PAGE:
"You canker blossom!" 3 Shakespearean Insults


[ir-i-spek-tiv] /ˌɪr ɪˈspɛk tɪv/
without regard to something else, especially something specified; ignoring or discounting (usually followed by of):
Irrespective of my wishes, I should go.
Origin of irrespective
1630-40; ir-2 + respective
Related forms
irrespectively, adverb Unabridged
Based on the Random House Dictionary, © Random House, Inc. 2015.
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Examples from the web for irrespective
  • It is a mortal sin to use the tax word irrespective of the cause or worthiness of the need.
  • Courage remains a virtue irrespective of its physiological basis.
  • Which means some people who take them will not be people who should be in college, irrespective of their financial status.
  • What is more, voters seem to be picking and choosing among the candidates irrespective of party affiliation.
  • The lobby power constrains irrespective of east or west or free market or socialist-communist.
  • Loyalty is its own form of virtue, irrespective of what informs it.
  • We view the ability to eat any food at any time of year, irrespective of its natural season, almost as a birthright.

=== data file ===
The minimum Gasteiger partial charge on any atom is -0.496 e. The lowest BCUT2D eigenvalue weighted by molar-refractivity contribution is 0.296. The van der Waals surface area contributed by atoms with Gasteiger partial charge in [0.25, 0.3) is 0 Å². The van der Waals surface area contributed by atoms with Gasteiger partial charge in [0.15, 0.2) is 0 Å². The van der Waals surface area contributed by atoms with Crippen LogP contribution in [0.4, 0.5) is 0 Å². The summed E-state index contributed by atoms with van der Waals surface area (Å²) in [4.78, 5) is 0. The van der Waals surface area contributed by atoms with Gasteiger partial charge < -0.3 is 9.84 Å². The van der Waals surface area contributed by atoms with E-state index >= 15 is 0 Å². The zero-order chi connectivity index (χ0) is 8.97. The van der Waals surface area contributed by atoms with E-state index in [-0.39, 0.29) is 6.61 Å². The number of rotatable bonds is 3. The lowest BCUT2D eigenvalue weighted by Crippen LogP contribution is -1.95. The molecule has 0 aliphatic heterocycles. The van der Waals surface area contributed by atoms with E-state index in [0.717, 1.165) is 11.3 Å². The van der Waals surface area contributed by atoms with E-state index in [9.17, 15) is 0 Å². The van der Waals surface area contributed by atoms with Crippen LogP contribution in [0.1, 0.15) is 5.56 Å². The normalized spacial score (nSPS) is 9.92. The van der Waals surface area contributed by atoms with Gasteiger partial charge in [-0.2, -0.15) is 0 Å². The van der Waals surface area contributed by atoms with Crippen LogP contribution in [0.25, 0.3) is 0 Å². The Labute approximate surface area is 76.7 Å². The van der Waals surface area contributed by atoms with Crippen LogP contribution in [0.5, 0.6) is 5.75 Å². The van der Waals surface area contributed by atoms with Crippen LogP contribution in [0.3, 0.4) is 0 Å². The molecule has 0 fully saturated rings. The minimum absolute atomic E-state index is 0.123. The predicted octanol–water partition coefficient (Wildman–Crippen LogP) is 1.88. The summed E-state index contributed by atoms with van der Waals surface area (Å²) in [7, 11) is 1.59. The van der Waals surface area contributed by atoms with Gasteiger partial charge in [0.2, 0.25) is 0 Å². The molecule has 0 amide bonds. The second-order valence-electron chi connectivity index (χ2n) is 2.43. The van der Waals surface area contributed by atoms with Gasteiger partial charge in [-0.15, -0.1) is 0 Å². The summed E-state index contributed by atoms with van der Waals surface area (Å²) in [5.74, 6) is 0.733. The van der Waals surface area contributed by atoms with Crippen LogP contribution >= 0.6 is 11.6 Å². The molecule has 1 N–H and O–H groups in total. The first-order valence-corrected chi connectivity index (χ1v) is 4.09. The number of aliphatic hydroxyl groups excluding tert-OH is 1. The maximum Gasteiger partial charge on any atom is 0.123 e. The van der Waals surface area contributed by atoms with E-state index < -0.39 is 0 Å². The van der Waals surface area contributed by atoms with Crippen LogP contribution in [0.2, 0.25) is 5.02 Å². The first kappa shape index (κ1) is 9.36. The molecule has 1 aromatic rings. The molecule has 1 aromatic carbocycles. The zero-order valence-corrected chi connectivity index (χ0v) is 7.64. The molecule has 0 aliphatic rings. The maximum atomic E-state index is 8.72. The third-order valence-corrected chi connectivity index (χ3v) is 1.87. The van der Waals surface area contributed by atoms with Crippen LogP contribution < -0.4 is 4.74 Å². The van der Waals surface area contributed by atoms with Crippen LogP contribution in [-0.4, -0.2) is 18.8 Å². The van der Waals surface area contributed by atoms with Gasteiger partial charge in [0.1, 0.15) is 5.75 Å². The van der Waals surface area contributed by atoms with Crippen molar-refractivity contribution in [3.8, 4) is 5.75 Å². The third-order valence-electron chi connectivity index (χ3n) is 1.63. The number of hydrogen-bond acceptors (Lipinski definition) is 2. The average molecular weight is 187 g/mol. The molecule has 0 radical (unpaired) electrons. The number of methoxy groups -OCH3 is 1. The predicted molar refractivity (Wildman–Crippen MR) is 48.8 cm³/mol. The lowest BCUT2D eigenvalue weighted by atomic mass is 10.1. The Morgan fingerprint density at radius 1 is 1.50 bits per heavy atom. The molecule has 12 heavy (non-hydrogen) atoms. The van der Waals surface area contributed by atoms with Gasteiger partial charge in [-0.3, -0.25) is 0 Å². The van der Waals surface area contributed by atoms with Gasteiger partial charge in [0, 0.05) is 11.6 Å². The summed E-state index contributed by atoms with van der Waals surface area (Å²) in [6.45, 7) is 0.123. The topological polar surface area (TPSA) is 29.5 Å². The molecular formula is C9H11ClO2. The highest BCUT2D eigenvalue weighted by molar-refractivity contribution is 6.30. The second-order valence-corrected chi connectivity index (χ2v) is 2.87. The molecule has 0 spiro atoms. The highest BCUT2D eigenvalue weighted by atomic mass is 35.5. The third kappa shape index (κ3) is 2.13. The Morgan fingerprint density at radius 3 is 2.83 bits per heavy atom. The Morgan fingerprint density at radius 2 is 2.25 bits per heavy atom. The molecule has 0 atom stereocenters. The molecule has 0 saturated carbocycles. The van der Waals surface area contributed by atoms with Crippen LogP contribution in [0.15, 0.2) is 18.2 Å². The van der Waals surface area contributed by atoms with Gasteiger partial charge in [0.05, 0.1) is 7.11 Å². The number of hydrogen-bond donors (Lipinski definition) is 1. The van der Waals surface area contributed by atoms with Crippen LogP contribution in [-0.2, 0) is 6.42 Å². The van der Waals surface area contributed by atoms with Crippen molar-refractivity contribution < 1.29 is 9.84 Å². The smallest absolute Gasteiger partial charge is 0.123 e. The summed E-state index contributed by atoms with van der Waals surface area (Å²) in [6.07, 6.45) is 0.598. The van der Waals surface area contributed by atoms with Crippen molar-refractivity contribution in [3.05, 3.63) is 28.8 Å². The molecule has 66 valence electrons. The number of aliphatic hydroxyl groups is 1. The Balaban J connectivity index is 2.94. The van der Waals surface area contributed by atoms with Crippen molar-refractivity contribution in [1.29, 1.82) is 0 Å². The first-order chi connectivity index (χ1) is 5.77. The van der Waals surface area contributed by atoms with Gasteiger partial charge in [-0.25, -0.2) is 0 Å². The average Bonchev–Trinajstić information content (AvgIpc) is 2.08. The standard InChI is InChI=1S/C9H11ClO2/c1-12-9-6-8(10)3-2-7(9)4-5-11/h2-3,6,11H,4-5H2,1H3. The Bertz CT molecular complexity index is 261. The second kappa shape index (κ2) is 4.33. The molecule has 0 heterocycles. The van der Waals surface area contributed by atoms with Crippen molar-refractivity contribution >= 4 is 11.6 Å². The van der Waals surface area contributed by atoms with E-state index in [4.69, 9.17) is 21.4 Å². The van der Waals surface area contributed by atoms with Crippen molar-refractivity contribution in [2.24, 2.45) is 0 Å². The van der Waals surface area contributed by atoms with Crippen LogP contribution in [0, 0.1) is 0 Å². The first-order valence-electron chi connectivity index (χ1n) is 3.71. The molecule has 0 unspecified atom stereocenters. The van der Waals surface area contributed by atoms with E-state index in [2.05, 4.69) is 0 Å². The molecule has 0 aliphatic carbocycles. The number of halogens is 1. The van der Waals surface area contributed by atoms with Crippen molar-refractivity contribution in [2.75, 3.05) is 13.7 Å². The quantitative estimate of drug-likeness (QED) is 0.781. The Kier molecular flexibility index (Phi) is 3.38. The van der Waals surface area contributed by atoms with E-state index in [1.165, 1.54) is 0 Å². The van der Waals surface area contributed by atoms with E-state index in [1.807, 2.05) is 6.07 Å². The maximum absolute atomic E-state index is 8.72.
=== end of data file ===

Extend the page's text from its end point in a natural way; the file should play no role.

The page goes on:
• His bad deeds would have occurred irrespective of the vicissitudes of his personal past.
  • The decision to take that cigarette was mine irrespective of what others thought.
  • The next primary election will be open to all voters irrespective of party affiliation.
British Dictionary definitions for irrespective


(preposition) irrespective of, without taking account of; regardless of
(informal) regardless; without due consideration: he carried on with his plan irrespective
Derived Forms
irrespectively, adverb
Collins English Dictionary - Complete & Unabridged 2012 Digital Edition
© William Collins Sons & Co. Ltd. 1979, 1986 © HarperCollins
Publishers 1998, 2000, 2003, 2005, 2006, 2007, 2009, 2012
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Word Origin and History for irrespective

1620s (implied in irrespectively), "disrespectful," from assimilated form of in- (1) "not, opposite of" + respective. Meaning "without taking account of (something)" is from 1690s. Main modern use is adverbial ("irrespective of"), attested from 1839.

Online Etymology Dictionary, © 2010 Douglas Harper
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